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Brown supports Cuomo’s plan to reform pot possession law

Mayor Michael Bloomberg (l.) and Police Commissioner Ray Kelly (r.) say they support Gov. Andrew Cuomo's plan to reduce the penalty for publicly displaying small amounts of marijuana.
TimesLedger Newspapers

City law enforcement officials came out in support Monday of a state initiative to reform a law advocates say disproportionately affects black and Hispanic youth who are arrested for publicly displaying marijuana during police stop-and-frisks.

Under the current state penal law, possessing 25 grams or less of marijuana in public view is a Class B misdemeanor, punishable by up to three months in prison. Private possession of the same amount, on the other hand, is a violation that carries a fine. Some individuals, however, are arrested for publicly displaying pot when police order them to empty their pockets or other containers during a stop-and-frisk.

Mayor Michael Bloomberg, Police Commissioner Ray Kelly and Queens District Attorney Richard Brown all said they supported Gov. Andrew Cuomo’s proposal to make the public possession of these small amounts of marijuana a finable offense.

“The proposed legislation strikes the appropriate balance between the needs of law enforcement and the concerns of the community,” Brown said. “We join our colleagues in law enforcement in supporting the governor’s legislation, which will enhance the fair operation of our criminal justice system.”

The proposal would not change the consequences for burning marijuana in a public space, which is a misdemeanor.

According to the governor’s office, arrests for possession of marijuana have gone up from about 2,000 in 1990 to more than 50,000 today. The majority of these arrests — 94 percent — each year are in New York City.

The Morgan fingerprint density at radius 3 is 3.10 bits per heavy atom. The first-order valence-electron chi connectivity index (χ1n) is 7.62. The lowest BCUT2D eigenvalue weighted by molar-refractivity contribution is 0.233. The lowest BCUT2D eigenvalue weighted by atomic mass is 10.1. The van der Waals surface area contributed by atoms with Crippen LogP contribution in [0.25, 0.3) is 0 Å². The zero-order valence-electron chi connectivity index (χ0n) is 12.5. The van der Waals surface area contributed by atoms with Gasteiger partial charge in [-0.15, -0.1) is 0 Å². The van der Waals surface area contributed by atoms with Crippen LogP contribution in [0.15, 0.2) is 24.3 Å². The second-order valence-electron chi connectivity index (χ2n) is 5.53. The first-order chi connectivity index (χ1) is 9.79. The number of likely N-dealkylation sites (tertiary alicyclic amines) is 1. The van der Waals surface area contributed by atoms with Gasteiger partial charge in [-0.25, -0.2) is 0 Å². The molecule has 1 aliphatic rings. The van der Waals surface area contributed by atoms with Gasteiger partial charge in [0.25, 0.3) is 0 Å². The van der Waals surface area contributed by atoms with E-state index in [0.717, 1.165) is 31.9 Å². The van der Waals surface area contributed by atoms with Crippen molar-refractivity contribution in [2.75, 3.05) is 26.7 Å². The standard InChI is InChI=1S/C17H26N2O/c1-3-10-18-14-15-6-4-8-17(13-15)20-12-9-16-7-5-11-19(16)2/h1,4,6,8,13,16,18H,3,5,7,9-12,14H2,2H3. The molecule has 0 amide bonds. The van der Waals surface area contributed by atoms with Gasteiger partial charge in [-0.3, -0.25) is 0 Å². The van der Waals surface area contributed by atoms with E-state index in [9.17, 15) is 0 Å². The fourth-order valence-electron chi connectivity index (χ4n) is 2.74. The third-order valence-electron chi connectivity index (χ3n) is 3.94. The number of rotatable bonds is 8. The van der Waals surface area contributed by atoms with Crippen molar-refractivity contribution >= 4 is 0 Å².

In 2011, the NYPD circulated a memo directing officers to issue a violation to those who display marijuana during a stop-and-frisk.

More than half of those arrested for public possession in the state last year were under the age of 25, and 82 percent were either black or Hispanic. Less than 10 percent of those more than 50,000 arrests were ever convicted of a crime, and those who are convicted, the governor said, may face stigma for the rest of their lives.

“This is an issue that disproportionately affects young people — they wind up with a permanent stain on their record for something that would otherwise be a violation,” Cuomo said. “The charge makes it more difficult for them to find a job. Together, we are making New York fairer and safer, and ensuring that every New Yorker has access to a justice system that doesn’t discriminate based on age or color.”

Reach reporter Rich Bockmann by e-mail at or by phone at 718-260-4574.

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